Edmonton

Wetaskiwin to ban single-use plastic bags

Wetaskiwin residents will have to start remembering to carry reusable shopping bags, because the city is giving plastic bags the sack.

Council voted unanimously for the ban, which comes into effect on July 9, 2019

Wetaskiwin, a city 70 kilometres south of Edmonton, is saying 'No, thank you' to the single-use plastic bag. (Paul Chiasson/The Canadian Press)

Wetaskiwin, Alta., residents will have to start remembering to carry reusable shopping bags, because the city is giving plastic bags the sack.

Councillors voted unanimously last week to ban single-use plastic bags starting next summer.

Starting July 9, 2019, grocery stores and other retailers will be prohibited from selling or distributing plastic checkout bags.

The ban does not include plastic bags meant for produce, meat or fish, bulk and hardware items, bakery items, flower wrapping, dry cleaning, or plastic bags meant to contain dirty, greasy or hazardous materials.

After June 1, 2020, stores will have to start charging at least 15 cents per single-use paper checkout bag. Fast food and sit-down restaurants, food delivery services and mobile catering companies will be exempt from this charge.

The ban is meant to make the city more sustainable and divert garbage from the landfill, Coun. Patricia MacQuarrie said. When she first brought the idea to council seven years ago, it was "wholeheartedly turned down," she said.

This time, everyone was on board.

"I think we've got an issue with litter and blowing plastic, especially across vacant lots in our community," MacQuarrie said.

"There's definitely more public appetite for discussion around plastic right now, to reduce the impact on the environment."

Fort McMurray has similar ban

An "extensive" public consultation process was done prior to voting on the ban, MacQuarrie said, and about 400 people responded to a survey on the proposed bylaw. Public feedback showed residents still wanted to be able to use plastic bags for meat and oily or messy items.

The business community also asked for six to nine months to prepare for the ban because of time needed to phase out the plastic bags in stock. The timeline would also allow time for residents to get used to bringing their own reusable bags.

Surveys showed the biggest reason residents weren't using reusable bags is simply because they were forgetting to bring them, MacQuarrie said.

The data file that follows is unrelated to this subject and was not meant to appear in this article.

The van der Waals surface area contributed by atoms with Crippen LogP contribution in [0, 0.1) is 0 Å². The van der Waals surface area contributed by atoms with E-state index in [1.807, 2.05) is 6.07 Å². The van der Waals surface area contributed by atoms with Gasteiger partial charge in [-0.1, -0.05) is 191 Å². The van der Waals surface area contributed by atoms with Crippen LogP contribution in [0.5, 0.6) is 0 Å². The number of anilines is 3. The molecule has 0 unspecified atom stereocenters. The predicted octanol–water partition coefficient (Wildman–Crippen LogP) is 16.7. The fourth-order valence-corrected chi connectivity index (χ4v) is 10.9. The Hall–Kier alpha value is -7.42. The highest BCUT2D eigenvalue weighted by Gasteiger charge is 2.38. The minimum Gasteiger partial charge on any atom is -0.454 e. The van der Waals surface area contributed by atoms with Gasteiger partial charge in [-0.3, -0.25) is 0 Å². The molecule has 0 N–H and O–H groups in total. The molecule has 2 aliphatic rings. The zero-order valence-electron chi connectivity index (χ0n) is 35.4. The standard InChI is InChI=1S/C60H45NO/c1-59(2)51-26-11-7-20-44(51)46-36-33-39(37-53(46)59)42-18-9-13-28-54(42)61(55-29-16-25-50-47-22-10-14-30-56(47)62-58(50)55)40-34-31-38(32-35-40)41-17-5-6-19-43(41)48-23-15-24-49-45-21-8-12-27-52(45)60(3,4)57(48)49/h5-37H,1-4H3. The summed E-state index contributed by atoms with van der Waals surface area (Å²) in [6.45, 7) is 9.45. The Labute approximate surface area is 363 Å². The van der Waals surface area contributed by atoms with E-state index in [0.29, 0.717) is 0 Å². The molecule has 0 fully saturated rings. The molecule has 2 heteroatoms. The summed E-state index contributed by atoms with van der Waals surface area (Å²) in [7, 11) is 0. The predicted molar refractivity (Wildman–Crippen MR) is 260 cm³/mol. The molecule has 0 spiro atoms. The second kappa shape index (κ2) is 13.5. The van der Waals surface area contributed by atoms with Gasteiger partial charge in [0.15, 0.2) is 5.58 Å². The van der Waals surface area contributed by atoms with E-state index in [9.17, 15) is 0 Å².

Coun. Wayne Neilson — who brought forward the bag-ban motion this time — said people wouldn't normally forget to bring their wallets, purses or credit cards to the grocery store. So while it might be easy to forget reusable bags at first, he believes residents will catch on once it becomes the new normal.

"I think it's just a very subtle mind shift in terms of 'I'm going shopping, I've got to take a container to bring my groceries home in,'" Neilson said.

I'm just really excited to see Wetaskiwin kind of taking the lead on something that not a lot of other municipalities in the province have done.- Tyler Gandam, Mayor of Wetaskiwin

Neilson said he expected to get some angry phone calls or emails after bringing the motion forward, but he says he didn't get a single negative response from residents.

Residents are tired of seeing plastic bags blown around into trees and bushes, he said, and keeping plastic bags out of the city's landfill extends its eight-year life expectancy.

Currently, around 18,399 tonnes of waste is sent to the city's landfill every year.

Wetaskiwin isn't the first Alberta city to ban single-use plastic bags — the Regional Municipality of Wood Buffalo has had a similar ban in place since 2010. 

Wetaskiwin Mayor Tyler Gandam says he knows it might be tough at first to change engrained habits when it comes to single-use plastic bags.

He admits he might be that guy juggling an armload of groceries through the parking lot, having forgotten his reusable bag at home.

"I think for some people it'll be pretty tough to make that change. Having the nine months time between when the ban takes affect will help ... maybe change the habits of some people," he said.

"I'm just really excited to see Wetaskiwin kind of taking the lead on something that not a lot of other municipalities in the province have done."

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